Géraldine Kutas is Head of International Affairs at the Brazilian Sugarcane Industry Association (UNICA).
The Office of Management and Budget has begun reviewing the U.S. Environmental Protection Agency’s (EPA) final Renewable Fuel Standard (RFS) volume targets for 2014-2016, signaling an end to the long and winding road toward regulatory certainty for America’s advanced biofuels market.
The Brazilian Sugarcane Industry Association (UNICA) has supported EPA’s RFS implementation decisions in the past, but formally opposed EPA’s proposal to significantly reduce RFS volume targets for 2014, 2015, and 2016 based on three fundamental issues:
Lower Statutory Volumes Are Unsupported And Unnecessary
Reducing statutory volumes of advanced biofuels and total renewable fuels is unnecessary, in part because Brazil can increase production and export higher volumes of sugarcane ethanol under the right market conditions to help meet EPA goals.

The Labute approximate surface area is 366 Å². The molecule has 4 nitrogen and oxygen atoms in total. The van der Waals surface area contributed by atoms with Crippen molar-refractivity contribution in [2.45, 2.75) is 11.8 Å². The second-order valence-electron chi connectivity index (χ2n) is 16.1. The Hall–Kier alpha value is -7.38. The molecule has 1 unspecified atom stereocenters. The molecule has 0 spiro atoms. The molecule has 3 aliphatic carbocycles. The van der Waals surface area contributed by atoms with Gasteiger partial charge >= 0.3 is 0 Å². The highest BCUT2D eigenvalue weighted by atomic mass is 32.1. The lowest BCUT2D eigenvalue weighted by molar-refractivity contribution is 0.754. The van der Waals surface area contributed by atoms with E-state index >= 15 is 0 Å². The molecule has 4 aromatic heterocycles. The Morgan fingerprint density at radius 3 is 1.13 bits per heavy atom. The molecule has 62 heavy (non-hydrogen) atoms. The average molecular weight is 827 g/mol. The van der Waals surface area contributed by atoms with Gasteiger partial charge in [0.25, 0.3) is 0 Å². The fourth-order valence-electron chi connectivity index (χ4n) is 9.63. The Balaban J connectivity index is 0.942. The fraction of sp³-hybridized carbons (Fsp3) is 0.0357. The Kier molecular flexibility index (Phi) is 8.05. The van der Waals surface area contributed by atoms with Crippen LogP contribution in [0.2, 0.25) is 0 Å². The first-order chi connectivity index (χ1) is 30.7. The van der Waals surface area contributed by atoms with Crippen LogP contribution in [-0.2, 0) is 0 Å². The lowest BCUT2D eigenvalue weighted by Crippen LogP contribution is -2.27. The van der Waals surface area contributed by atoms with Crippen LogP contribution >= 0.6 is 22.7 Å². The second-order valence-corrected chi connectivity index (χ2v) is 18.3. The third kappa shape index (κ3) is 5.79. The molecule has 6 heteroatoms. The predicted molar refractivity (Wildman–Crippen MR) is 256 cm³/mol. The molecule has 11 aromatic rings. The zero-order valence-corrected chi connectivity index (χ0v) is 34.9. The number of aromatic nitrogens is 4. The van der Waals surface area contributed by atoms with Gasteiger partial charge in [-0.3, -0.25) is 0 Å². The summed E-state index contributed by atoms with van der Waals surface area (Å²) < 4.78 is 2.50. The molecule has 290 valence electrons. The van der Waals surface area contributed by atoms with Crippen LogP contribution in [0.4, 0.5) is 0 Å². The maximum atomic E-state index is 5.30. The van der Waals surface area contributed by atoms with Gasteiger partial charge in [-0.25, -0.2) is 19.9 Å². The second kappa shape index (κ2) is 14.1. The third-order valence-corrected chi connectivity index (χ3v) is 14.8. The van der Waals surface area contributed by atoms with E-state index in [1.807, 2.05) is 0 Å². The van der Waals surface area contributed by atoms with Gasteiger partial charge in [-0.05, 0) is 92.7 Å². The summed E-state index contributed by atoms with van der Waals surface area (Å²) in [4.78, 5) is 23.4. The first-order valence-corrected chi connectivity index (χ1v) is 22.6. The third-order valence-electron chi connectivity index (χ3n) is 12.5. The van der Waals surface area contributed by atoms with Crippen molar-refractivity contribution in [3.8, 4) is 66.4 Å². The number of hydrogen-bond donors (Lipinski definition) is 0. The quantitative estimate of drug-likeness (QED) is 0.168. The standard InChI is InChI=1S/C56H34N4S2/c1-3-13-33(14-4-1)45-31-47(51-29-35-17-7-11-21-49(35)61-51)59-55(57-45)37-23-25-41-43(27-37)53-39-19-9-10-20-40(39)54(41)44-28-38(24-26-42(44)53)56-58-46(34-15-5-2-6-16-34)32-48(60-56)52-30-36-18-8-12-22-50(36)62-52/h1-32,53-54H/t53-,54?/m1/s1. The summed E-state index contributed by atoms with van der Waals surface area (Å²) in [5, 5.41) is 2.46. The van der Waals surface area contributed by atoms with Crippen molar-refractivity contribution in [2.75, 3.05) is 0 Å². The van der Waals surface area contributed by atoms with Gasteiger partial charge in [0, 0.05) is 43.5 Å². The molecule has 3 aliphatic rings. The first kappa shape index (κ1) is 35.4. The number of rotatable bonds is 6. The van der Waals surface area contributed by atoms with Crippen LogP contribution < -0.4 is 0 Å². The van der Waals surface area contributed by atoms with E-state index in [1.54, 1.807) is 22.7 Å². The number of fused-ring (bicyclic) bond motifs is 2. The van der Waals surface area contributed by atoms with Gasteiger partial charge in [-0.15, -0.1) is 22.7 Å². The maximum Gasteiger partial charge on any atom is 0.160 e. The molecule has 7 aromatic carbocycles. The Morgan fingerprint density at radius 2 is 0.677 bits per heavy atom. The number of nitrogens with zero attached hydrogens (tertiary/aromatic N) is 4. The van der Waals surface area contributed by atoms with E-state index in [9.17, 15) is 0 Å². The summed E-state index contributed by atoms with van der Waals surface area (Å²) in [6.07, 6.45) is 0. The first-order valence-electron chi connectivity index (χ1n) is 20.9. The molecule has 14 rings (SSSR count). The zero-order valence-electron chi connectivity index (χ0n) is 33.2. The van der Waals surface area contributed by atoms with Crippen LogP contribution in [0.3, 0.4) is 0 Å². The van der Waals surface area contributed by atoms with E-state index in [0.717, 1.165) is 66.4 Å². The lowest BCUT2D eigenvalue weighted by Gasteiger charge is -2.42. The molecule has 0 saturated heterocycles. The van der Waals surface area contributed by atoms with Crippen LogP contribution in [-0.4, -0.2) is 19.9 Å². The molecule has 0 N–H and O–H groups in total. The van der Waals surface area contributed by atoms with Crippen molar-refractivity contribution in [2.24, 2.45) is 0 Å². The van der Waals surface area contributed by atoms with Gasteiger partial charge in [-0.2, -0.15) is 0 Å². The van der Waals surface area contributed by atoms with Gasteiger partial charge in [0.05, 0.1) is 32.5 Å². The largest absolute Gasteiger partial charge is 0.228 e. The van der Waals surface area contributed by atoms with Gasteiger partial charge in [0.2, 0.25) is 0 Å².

According to the latest sugarcane harvest estimates, Brazil is on track to produce nearly six percent more ethanol this year compared to last – an additional 450,000 gallons. And under the right market conditions, Brazil has the capacity to produce up to 2 billion more gallons of sugarcane ethanol for export to America in future years, according to installed capacity figures from Brazil's National Agency of Petroleum, Natural Gas, and Biofuels (ANP). But sugarcane producers need consistent, long-term policy signals if they are to plan properly and deliver these higher volumes of clean biofuel.